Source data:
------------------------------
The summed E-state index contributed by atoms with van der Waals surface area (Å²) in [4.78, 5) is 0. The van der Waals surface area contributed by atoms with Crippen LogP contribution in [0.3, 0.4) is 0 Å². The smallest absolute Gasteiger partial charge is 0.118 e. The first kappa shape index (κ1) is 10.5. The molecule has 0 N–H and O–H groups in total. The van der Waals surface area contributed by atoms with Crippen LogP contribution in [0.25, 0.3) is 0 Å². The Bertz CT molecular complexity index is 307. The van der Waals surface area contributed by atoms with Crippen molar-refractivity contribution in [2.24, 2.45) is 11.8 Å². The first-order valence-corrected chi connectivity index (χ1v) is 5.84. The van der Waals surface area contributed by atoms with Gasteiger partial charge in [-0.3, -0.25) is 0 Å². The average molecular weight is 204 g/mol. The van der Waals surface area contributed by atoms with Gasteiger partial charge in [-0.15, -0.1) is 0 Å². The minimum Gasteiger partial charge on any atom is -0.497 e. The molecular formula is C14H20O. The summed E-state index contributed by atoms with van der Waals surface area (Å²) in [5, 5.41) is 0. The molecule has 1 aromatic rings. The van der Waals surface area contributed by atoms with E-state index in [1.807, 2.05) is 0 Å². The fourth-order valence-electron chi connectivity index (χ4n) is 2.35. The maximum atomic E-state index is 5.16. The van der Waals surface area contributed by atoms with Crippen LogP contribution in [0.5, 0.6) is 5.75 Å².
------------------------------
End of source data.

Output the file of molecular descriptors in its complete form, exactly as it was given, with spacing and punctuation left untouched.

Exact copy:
The summed E-state index contributed by atoms with van der Waals surface area (Å²) in [4.78, 5) is 0. The van der Waals surface area contributed by atoms with Crippen LogP contribution in [0.3, 0.4) is 0 Å². The smallest absolute Gasteiger partial charge is 0.118 e. The first kappa shape index (κ1) is 10.5. The molecule has 0 N–H and O–H groups in total. The van der Waals surface area contributed by atoms with Crippen LogP contribution in [0.25, 0.3) is 0 Å². The Bertz CT molecular complexity index is 307. The van der Waals surface area contributed by atoms with Crippen molar-refractivity contribution in [2.24, 2.45) is 11.8 Å². The first-order valence-corrected chi connectivity index (χ1v) is 5.84. The van der Waals surface area contributed by atoms with Gasteiger partial charge in [-0.3, -0.25) is 0 Å². The average molecular weight is 204 g/mol. The van der Waals surface area contributed by atoms with Gasteiger partial charge in [-0.15, -0.1) is 0 Å². The minimum Gasteiger partial charge on any atom is -0.497 e. The molecular formula is C14H20O. The summed E-state index contributed by atoms with van der Waals surface area (Å²) in [5, 5.41) is 0. The molecule has 1 aromatic rings. The van der Waals surface area contributed by atoms with E-state index in [1.807, 2.05) is 0 Å². The fourth-order valence-electron chi connectivity index (χ4n) is 2.35. The maximum atomic E-state index is 5.16. The van der Waals surface area contributed by atoms with Crippen LogP contribution in [0.5, 0.6) is 5.75 Å².